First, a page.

Paul Krugman took off the gloves in his column today. He said that much of the opposition to the Fed's low interest rate policy stems from the narrow interest of very rich people who earn lots of interest on their money. While we hear arguments, often from prominent economists, that low interest rates and other expansionary policies from the Fed risk hyper-inflation and other evil things, these arguments have repeatedly been disproven by the evidence. Krugman argues that the reason the argument against low interest rates continually reappears in different forms is the money that the 0.01 percent have at stake in protecting their interest income.

On its face this is a plausible story. Certainly the very rich have been especially prominent in making and backing absurd arguments that hyperinflation is just around the corner, or even already here, but we just can't see it  because the government is hiding it.

While we are on the topic of interests determining views on monetary policy, let's take a step over to a different, but arguably more important issue: dollar policy. The key point here is that the value of the dollar is the main determinant of the trade deficit. The basic point is simple. When the dollar is highly valued in terms of foreign currency (i.e. it takes a lot of euros, yen, or yuan to buy a dollar) our goods and services become more expensive relative to the goods and services produced by other countries. This means we will import lots of items from other countries, because they are cheap to us, and they will buy few of our exports, because they are expensive to them. In other words, we will have a large trade deficit. 

That is a big deal, especially now that even respectable economic types recognize the problem of secular stagnation. If we have a trade deficit of $500 billion (@ 3 percent of GDP), which we do, this is demand that we are generating in other countries rather than here. We have no simple mechanism for replacing this demand.

We could have large budget deficits, but that route is prohibited by the bi-partisan cult of balanced budget worshiping. We can try to have the Fed boost the economy with low interest rates, quantitative easing, and other such policies, but these paths have a limited impact on growth, at least as we have seen to date.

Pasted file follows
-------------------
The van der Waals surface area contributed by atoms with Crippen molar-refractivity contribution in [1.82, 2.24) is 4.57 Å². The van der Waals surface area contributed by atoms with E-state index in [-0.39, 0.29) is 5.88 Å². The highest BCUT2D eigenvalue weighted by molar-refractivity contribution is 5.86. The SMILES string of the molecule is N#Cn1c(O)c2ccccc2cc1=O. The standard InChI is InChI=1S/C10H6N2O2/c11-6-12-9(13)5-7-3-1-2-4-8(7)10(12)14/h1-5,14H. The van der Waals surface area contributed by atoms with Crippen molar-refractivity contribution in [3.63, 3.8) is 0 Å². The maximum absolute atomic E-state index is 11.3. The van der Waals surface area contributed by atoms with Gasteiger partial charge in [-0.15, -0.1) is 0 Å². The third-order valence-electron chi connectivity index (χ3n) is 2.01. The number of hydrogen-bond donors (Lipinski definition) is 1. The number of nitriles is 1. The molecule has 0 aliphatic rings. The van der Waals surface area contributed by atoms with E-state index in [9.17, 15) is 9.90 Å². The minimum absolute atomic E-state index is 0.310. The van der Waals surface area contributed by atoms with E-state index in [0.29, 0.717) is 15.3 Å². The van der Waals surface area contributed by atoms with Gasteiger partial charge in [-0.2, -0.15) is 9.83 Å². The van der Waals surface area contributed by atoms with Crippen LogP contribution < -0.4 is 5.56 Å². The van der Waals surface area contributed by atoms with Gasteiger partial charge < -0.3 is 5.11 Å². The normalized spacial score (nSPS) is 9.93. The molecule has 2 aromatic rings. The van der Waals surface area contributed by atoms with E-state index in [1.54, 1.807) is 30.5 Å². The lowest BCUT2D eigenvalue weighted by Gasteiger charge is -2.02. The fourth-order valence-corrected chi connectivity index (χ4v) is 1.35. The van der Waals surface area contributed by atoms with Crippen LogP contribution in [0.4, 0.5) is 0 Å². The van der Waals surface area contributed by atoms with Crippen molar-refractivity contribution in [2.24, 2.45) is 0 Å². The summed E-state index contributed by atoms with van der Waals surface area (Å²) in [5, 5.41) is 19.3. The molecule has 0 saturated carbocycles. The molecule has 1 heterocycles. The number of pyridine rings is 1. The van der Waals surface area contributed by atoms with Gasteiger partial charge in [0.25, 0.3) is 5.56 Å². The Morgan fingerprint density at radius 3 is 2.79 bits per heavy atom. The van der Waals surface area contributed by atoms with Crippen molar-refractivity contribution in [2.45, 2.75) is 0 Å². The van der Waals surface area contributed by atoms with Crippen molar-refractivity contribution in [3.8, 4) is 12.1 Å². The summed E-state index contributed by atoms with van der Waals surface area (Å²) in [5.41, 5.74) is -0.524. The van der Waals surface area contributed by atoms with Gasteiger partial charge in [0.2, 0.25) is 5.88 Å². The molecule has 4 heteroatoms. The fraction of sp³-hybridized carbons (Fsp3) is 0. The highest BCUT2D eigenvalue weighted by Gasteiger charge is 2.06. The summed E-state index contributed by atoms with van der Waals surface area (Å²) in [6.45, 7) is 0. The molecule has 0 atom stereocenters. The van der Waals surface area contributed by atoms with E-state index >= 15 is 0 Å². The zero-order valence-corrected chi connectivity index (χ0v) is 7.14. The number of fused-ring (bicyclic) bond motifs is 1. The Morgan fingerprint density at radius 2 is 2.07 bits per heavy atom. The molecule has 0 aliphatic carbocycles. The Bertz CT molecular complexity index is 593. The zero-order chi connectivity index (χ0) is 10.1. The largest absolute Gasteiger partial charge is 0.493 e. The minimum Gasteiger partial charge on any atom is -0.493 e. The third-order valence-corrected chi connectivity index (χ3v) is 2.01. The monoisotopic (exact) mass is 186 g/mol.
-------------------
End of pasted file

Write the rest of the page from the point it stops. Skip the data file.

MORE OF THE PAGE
This means that we have no good route for filling the demand gap created by the trade deficit. This might lead us to believe that a lower valued dollar should be item number one, two, and three on everyone's economic agenda. Yet, it rarely appears on anyone's to-do list.

There are powerful interests who clearly do not want to see a lower valued dollar. Walmart has spent decades establishing low cost supply chains in the developing world. It doesn't want to see the price of the goods it imports rise by 15-20 percent. The same is true of big manufacturers like General Electric who now have much of their capacity overseas. The Wall Street crew also like a high dollar, which makes it a bigger actor around the world.

The power of these groups explain why it is difficult to actually push through a lower dollar policy, but they don't explain why dollar policy doesn't even rate mention in most economic debates. To answer this question we have to turn to the fellow travelers.

These would be people who take vacations in Europe, or anywhere overseas. It's not just any people who go on such vacations. It's people who write news stories and columns, produce television and radio news, staff congressional offices, and who in other ways play major roles in public debate on economic issues. These people would see the cost of their vacations become more expensive if the dollar were to fall by 15-20 percent against other currencies.

Is it plausible that a congressional staffer would nix discussions by her boss of a lower valued dollar and smaller trade deficit because she doesn't want to pay more to stay in a hotel in Paris or London? Is it plausible that someone who is richer than God would go ballistic because he can only earn 0.5 percent interest on his billions?

It might seem pathetic that millions of workers may go unemployed or underemployed, and tens of millions will lose the bargaining power to secure higher wages, because upper middle class professionals want cheap vacations overseas, but that is politics in America today. Hey, at least you can get a good deal on a vacation in Spain.

 

 

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